Services on Demand
On-line version ISSN 1806-4841
An. Bras. Dermatol. vol.81 no.1 Rio de Janeiro Jan./Feb. 2006
Valdilene Loures de SouzaI; Juliana Cristina Silva FragaI; Aloísio GamonalII
at the Dermatology Service of Hospital Universitário da Universidade Federal
de Juiz de Fora - UFJF - Juiz de Fora (MG), Brazil
IIPh.D. in Dermatology, UNIFESP. Chair of the Dermatology Service of Universidade Federal de Juiz de Fora - UFJF - Juiz de Fora (MG), Brazil
The authors show a case of keloid that is reminiscent of the bow-tie, a male piece of apparel.
Keywords: Growth; Sternum; Keloid
The first traces of garment pieces such as ties date back to the third century B.C. However, what really gave rise to widespread use in the world was the 30 Years War, which devastated Europe during the 17th. Century. At this time, the Sacred Roman Empire waged war against the Bohemian protestant aristocracy. The French, belonging to the latter group, had their army made up mostly of mercenaries, among whom there was a group of Croatian warriors who wore, as part of their clothes, a type of scarf around the neck, similar to what would later be ties. Influenced by the Croatians, the French soldiers also started wearing the ornament. At the end of the war, the French aristocracy started wearing it, aiming at looking like its warriors in order to be better accepted by the people. The king of England, leaving exile in France, took the new fashion to his homeland. From that time on, the tie spread throughout Europe and, with maritime expansion, conquered new continents.1,2 However, it is in the 19th. Century, marked by ideological confrontations, that the bow-tie appears, serving, according to Honoré de Balzac, as a way to tell a man of genius from a mediocre one.1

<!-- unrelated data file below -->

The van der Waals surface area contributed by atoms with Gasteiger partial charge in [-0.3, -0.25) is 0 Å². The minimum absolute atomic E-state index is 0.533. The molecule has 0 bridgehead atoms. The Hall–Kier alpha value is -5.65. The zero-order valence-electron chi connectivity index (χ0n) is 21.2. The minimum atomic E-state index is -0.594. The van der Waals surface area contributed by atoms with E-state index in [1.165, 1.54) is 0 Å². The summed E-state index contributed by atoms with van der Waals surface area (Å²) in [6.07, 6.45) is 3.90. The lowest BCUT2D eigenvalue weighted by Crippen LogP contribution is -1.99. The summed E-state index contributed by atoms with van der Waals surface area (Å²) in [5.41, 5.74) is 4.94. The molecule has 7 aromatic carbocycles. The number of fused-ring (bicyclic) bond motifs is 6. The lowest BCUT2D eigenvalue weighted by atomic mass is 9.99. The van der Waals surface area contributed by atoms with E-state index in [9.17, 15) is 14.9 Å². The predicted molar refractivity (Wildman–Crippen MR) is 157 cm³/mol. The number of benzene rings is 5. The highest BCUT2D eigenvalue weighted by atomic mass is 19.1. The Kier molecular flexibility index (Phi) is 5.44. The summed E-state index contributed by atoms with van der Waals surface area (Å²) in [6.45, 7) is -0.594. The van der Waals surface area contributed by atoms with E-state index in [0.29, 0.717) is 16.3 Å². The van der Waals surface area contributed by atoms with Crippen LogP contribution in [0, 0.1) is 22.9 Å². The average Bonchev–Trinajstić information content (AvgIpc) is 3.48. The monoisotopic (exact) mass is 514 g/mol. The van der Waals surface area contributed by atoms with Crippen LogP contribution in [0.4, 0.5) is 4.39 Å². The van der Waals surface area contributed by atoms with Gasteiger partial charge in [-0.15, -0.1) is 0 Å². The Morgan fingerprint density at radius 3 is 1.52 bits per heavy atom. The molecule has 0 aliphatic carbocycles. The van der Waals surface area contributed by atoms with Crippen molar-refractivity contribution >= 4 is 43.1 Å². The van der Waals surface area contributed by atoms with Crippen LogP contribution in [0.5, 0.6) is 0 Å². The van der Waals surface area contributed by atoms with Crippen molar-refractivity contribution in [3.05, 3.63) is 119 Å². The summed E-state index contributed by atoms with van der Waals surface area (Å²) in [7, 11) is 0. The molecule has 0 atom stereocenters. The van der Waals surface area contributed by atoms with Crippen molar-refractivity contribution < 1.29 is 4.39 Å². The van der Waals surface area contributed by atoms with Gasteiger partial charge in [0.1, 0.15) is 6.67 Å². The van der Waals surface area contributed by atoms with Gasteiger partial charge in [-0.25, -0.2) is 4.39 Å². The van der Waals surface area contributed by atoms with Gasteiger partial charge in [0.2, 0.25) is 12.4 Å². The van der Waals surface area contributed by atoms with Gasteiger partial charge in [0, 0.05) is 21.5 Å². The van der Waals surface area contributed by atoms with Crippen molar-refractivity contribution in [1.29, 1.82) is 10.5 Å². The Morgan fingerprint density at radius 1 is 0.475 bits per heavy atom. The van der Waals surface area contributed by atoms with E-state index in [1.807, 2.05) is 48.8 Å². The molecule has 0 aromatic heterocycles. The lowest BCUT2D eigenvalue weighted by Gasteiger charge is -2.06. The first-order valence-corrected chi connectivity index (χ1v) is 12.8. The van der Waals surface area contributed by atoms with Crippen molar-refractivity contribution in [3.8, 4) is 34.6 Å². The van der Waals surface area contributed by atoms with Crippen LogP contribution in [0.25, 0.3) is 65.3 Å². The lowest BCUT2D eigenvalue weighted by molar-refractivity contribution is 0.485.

Figure 1 corresponds to a female patient, 17, normal birth, no history of local trauma, presenting in the sternal region, since birth, a keloid lesion which grows in proportion to the patients stature development. The lesion is approximately 10mm in its widest diamater and it has the likeness of a bow-tie (Figure 2). Fibers in the longer axis are oriented in parallel to the clavicle surface, and the constricted region at the center displays fibers perpendicularly vis-à-vis the long axis, like a perfect bow-tie knot.
1. Lerparaver.com [Homepage on the Internet]. Lisboa: Delegação Regional do Sul e Ilhas da Associação dos Cegos e Amblíopes de Portugal, Inc.; c 2000-2005 [updated 2003 Apr; cited 2005 Jul]. Jornal de Parede nº7. Available from: http://www.lerparaver.com/jparede7.html [ Links ]
2. Kruzlifixs Homepage [Homepage on the Internet]. Switzerland: kruzlifixs Association, Inc.; c 1996-2005 [updated 1998; cited 2005 Jul]. Kruzlifixs History of the Bow Tie. Available from: http://www.staehelin.ch/bowtie/bowties.html [ Links ]
Valdilene Loures de Souza
Travessa Regina, 85 - Centro
35300-039 - Caratinga - MG
on July 04, 2005.
Approved by the Consultive Council and accepted for publication on September 30, 2005.
Conflict of interests: None
* Work done at the Dermatology Service of the University Hospital, Universidade Federal de Juiz de Fora - UFJF - Juiz de Fora (MG), Brazil.